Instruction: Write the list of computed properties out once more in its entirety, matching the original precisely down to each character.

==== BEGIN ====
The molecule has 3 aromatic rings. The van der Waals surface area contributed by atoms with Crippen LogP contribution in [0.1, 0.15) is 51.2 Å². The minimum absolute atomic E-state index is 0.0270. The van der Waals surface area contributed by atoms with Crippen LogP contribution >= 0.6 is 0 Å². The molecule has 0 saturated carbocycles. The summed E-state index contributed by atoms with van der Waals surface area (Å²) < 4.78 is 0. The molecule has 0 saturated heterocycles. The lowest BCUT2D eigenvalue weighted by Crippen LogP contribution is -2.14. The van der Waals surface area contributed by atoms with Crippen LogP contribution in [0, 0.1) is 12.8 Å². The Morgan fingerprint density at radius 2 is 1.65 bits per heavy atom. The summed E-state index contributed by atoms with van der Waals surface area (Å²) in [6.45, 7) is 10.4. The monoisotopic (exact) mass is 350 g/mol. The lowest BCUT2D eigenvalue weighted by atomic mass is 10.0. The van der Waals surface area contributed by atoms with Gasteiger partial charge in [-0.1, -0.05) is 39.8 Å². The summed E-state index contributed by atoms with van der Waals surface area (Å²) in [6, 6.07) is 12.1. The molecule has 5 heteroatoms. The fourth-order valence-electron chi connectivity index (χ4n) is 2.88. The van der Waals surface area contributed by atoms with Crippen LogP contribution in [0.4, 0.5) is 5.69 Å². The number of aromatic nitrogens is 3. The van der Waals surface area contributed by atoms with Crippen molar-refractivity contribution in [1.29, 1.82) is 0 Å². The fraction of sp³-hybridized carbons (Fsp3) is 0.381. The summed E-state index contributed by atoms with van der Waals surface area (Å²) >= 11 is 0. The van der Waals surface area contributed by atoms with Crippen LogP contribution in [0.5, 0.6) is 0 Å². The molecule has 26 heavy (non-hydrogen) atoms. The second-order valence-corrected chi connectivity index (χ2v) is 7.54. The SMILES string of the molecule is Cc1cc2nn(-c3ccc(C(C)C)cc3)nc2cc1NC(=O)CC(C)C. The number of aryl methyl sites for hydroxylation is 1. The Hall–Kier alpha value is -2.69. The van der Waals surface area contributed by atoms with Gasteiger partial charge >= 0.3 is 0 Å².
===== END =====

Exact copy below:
The molecule has 3 aromatic rings. The van der Waals surface area contributed by atoms with Crippen LogP contribution in [0.1, 0.15) is 51.2 Å². The minimum absolute atomic E-state index is 0.0270. The van der Waals surface area contributed by atoms with Crippen LogP contribution >= 0.6 is 0 Å². The molecule has 0 saturated carbocycles. The summed E-state index contributed by atoms with van der Waals surface area (Å²) < 4.78 is 0. The molecule has 0 saturated heterocycles. The lowest BCUT2D eigenvalue weighted by Crippen LogP contribution is -2.14. The van der Waals surface area contributed by atoms with Crippen LogP contribution in [0, 0.1) is 12.8 Å². The Morgan fingerprint density at radius 2 is 1.65 bits per heavy atom. The summed E-state index contributed by atoms with van der Waals surface area (Å²) in [6.45, 7) is 10.4. The monoisotopic (exact) mass is 350 g/mol. The lowest BCUT2D eigenvalue weighted by atomic mass is 10.0. The van der Waals surface area contributed by atoms with Gasteiger partial charge in [-0.1, -0.05) is 39.8 Å². The summed E-state index contributed by atoms with van der Waals surface area (Å²) in [6, 6.07) is 12.1. The molecule has 5 heteroatoms. The fourth-order valence-electron chi connectivity index (χ4n) is 2.88. The van der Waals surface area contributed by atoms with Crippen LogP contribution in [0.4, 0.5) is 5.69 Å². The number of aromatic nitrogens is 3. The van der Waals surface area contributed by atoms with Crippen molar-refractivity contribution in [1.29, 1.82) is 0 Å². The fraction of sp³-hybridized carbons (Fsp3) is 0.381. The summed E-state index contributed by atoms with van der Waals surface area (Å²) >= 11 is 0. The van der Waals surface area contributed by atoms with Crippen LogP contribution in [0.5, 0.6) is 0 Å². The molecule has 26 heavy (non-hydrogen) atoms. The second-order valence-corrected chi connectivity index (χ2v) is 7.54. The SMILES string of the molecule is Cc1cc2nn(-c3ccc(C(C)C)cc3)nc2cc1NC(=O)CC(C)C. The number of aryl methyl sites for hydroxylation is 1. The Hall–Kier alpha value is -2.69. The van der Waals surface area contributed by atoms with Gasteiger partial charge >= 0.3 is 0 Å².